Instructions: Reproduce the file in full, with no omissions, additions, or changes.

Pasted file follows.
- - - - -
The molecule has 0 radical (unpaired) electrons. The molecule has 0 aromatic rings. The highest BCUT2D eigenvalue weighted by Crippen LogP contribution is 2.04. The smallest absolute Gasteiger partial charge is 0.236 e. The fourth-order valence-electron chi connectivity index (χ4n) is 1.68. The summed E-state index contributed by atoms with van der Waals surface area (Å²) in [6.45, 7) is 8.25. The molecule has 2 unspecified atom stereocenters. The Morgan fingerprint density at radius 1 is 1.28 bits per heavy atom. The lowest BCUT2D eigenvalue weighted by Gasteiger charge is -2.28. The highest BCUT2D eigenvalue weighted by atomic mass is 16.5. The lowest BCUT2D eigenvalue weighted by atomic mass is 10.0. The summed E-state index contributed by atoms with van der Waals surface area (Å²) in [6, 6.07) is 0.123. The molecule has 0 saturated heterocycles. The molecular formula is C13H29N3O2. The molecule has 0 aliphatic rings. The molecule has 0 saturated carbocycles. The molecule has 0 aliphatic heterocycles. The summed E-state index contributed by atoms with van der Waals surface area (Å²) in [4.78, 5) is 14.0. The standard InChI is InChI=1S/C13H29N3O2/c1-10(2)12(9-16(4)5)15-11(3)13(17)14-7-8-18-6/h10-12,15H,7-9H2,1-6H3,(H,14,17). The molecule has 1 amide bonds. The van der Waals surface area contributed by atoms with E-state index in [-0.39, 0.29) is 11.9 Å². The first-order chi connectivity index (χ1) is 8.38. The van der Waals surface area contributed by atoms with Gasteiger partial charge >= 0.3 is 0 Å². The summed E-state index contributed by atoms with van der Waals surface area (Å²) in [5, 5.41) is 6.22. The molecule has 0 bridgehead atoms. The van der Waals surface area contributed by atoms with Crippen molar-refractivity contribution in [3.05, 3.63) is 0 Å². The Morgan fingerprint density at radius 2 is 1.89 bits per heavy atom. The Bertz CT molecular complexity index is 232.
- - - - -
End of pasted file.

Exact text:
The molecule has 0 radical (unpaired) electrons. The molecule has 0 aromatic rings. The highest BCUT2D eigenvalue weighted by Crippen LogP contribution is 2.04. The smallest absolute Gasteiger partial charge is 0.236 e. The fourth-order valence-electron chi connectivity index (χ4n) is 1.68. The summed E-state index contributed by atoms with van der Waals surface area (Å²) in [6.45, 7) is 8.25. The molecule has 2 unspecified atom stereocenters. The Morgan fingerprint density at radius 1 is 1.28 bits per heavy atom. The lowest BCUT2D eigenvalue weighted by Gasteiger charge is -2.28. The highest BCUT2D eigenvalue weighted by atomic mass is 16.5. The lowest BCUT2D eigenvalue weighted by atomic mass is 10.0. The summed E-state index contributed by atoms with van der Waals surface area (Å²) in [6, 6.07) is 0.123. The molecule has 0 saturated heterocycles. The molecular formula is C13H29N3O2. The molecule has 0 aliphatic rings. The molecule has 0 saturated carbocycles. The molecule has 0 aliphatic heterocycles. The summed E-state index contributed by atoms with van der Waals surface area (Å²) in [4.78, 5) is 14.0. The standard InChI is InChI=1S/C13H29N3O2/c1-10(2)12(9-16(4)5)15-11(3)13(17)14-7-8-18-6/h10-12,15H,7-9H2,1-6H3,(H,14,17). The molecule has 1 amide bonds. The van der Waals surface area contributed by atoms with E-state index in [-0.39, 0.29) is 11.9 Å². The first-order chi connectivity index (χ1) is 8.38. The van der Waals surface area contributed by atoms with Gasteiger partial charge >= 0.3 is 0 Å². The summed E-state index contributed by atoms with van der Waals surface area (Å²) in [5, 5.41) is 6.22. The molecule has 0 bridgehead atoms. The van der Waals surface area contributed by atoms with Crippen molar-refractivity contribution in [3.05, 3.63) is 0 Å². The Morgan fingerprint density at radius 2 is 1.89 bits per heavy atom. The Bertz CT molecular complexity index is 232.